"Sustainability begins with teachers in Central Asia" – the results of the UNESCO sub-regional workshop in Almaty
June 19-23, 2017, Almaty hosted a workshop for teacher educators of Central Asian countries on the UNESCO project. This is a global initiative to increase the professional level of pedagogical staff for the implementation of education for sustainable development through the training of teachers.
The UNESCO Cluster Office for Central Asia in Almaty organized the workshop, in cooperation with the UNESCO Asia-Pacific Regional Bureau for Education, Asia-Pacific Education Centre for International Understanding under auspices of UNESCO (APCEIU), and the Regional Environmental Centre for Central Asia (CAREC). The event received financial support from the Japanese government.
70 experts from 9 countries, including representatives of ministries, universities, and teacher training institutions from Central Asia, and international experts from the Republic of Korea, Sweden, Georgia, and Philippines attended the workshop.
The workshop used a new methodology, whereby each participating institution conducts a self-assessment on education for sustainable development (ESD) and global citizenship education (GCED) before the seminar and prepares a review of its work. These reviews will form the basis for the implementation of subsequent changes in teacher education and training systems in the region.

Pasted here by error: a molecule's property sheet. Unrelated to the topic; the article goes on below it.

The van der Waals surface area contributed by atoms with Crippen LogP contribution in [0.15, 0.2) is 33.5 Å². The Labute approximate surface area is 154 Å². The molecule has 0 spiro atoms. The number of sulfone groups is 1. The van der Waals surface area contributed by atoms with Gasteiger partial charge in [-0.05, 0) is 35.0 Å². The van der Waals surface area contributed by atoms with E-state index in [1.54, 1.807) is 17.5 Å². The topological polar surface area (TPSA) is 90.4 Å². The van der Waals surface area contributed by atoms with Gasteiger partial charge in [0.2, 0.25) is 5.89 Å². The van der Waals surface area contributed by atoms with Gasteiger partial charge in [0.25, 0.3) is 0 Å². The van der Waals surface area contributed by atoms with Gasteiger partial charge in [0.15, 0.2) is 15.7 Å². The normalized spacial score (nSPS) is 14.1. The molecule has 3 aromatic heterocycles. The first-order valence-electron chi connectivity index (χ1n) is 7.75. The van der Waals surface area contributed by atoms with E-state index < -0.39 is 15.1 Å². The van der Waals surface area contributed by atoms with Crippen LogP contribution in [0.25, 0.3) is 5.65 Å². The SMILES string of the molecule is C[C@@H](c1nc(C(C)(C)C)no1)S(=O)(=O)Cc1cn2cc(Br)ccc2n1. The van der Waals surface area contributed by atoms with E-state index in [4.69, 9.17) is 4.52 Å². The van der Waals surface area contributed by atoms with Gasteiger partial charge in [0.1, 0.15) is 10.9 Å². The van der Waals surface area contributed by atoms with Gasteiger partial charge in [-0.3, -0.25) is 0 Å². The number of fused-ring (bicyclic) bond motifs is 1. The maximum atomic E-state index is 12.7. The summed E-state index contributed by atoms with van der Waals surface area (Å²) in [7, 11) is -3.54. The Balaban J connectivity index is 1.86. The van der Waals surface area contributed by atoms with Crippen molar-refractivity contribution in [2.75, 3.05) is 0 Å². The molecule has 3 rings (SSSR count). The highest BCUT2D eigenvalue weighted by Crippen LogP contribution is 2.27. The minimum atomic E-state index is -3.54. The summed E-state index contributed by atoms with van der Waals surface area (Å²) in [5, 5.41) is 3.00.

We talked with the organizers and speakers of the workshop about its results, the importance of nurturing a sense of education for sustainable development and global citizenship and the values to ensure the transition to quality education.
Shepherd Urenje, SWEDESD:
«The main reason why these people are here is that the current education is not able to prepare the young generation to solve the problems of the 21st century. People like me cannot solve them because I am part of these problems: the way I think, the way I was educated and the way I define success have created these problems. But young people can confront these challenges in a different way. They can do it if we help them to learn differently, if we teach them how to think critically, if they will learn how to learn.
What is happening right now is that we have students of today being taught by teachers of yesterday, like me, using methods that we have inherited from the medieval times and we expect them to solve problems of the future.
During the workshop, we got a very enthusiastic group of people who are willing to implement changes while most of them are very experienced professors, and they’ve been doing a great work in their institutions. The most important things that come throughout the presentations and speeches are that they do realize that we need changes, they do realize that we have to use different methods and they do realize that we need to look at teaching and learning in a different way»
Yangsook Lee, APCEIU:
«When we talk about education in terms of sustainable development it is not just about “you are getting there by these means”. It should be an ongoing and continuing process with the involvement of all stakeholders.
Of course, it is not easy to change the education system and mindset of educators, but doing this workshop, however small, is meaningful for sharing experience and raising the awareness.